The Importance of Having a Facebook Fan Page

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As the holidays speed towards us like a gift giving freight train, spreading the word about your work to take advantage of all of the promotions and increased sales is more important than ever. And one of the most useful ways to promote your work (amongst many other options) is a personal Facebook fan page.

Having a Facebook fan page can help you generate income from your artwork and create opportunities for yourself. Opportunities such as extending your personal network base, building your personal brand, and most importantly, having a place to unify and present all the different projects you’ve been working on.

Many artists I know have been invited to conferences, events, live-drawing gigs, and to speak via a consistent Facebook networking presence. It’s not just a place to showcase what you’ve been up to, but like Twitter and other social media channels, it can be used as a tool to speak to people for new opportunities.

Here’s why and some examples of good ones from the RB Community:

Karl James Mountford's Facebook page

Benefits

There’s a handful of convincing benefits to having a Facebook fan page, like you’re going to be reaching a group of people that voluntarily want to hear your news. That’s a wonderful feeling and gets rid of that icky feeling when you’re promoting yourself that perhaps your audience are as interested in your work as they are watching ceiling paint dry. Having a Facebook fan page gives you a direct audience that (literally) like you. Facebook is extremely large with about 1.9 billion users, meaning the potential to reach new communities of artists is exponential.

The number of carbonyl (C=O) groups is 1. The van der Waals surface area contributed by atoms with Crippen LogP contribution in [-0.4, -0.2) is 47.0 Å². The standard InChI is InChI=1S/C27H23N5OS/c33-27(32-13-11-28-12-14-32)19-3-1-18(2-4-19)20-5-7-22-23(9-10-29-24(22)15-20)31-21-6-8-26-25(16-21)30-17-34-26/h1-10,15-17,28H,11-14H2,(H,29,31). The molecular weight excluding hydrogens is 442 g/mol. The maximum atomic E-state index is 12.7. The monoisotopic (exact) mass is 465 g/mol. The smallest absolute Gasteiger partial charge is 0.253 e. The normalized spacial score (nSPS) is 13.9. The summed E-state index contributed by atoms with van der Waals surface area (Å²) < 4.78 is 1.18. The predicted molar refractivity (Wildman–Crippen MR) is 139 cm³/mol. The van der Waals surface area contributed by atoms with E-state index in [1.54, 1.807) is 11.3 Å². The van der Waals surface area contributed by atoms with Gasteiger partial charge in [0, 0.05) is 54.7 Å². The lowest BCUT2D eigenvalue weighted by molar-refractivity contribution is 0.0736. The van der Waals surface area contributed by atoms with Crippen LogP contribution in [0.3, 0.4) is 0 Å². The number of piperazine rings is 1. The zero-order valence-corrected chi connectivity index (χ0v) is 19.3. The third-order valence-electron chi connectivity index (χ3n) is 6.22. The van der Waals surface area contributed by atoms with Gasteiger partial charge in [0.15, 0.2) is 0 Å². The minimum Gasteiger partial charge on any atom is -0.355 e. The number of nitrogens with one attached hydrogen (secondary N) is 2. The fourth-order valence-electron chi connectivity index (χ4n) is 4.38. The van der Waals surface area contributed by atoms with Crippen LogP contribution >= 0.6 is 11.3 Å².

Facebook fan pages also cost exactly $0 — unless you choose to boost your posts, but that’s a whole other, controversial topic (see below) — and it’s a great way to build meaningful relationships, friendships and a community with others. When you can establish engaged relationships with your target audience you’re building very valuable brand loyalty to what you create, which is priceless. If you consistently post interesting and dynamic content which gives your fans an insight to your artistic practice, you’re building your personal brand immeasurably.

Other benefits include being able to gauge via the Facebook insight tools which of your posts are popular, which helps you to understand what your fans want to see more. I think they are a funny group of young entrepreneurs, but I often think of all those YouTube channel stars and the way they have embraced this idea of using fan feedback to build their personal brand, which in time (a few years) literally turns into income, networking, tours, appearances, and a career based on a completely reciprocal relationship with fans. Having a fan base is a way to building future income and networking, and I’ve seen firsthand the success it can bring to artists of all levels. Obviously, the artists’ skills and talents are the most important part of a successful creative career, but Facebook fan pages do help facilitate transitions in public image (which is very important to handle smoothly) from hobby to professional artist.

Sam Brewster Illustration's Facebook page

Your Personal Profile Isn’t Enough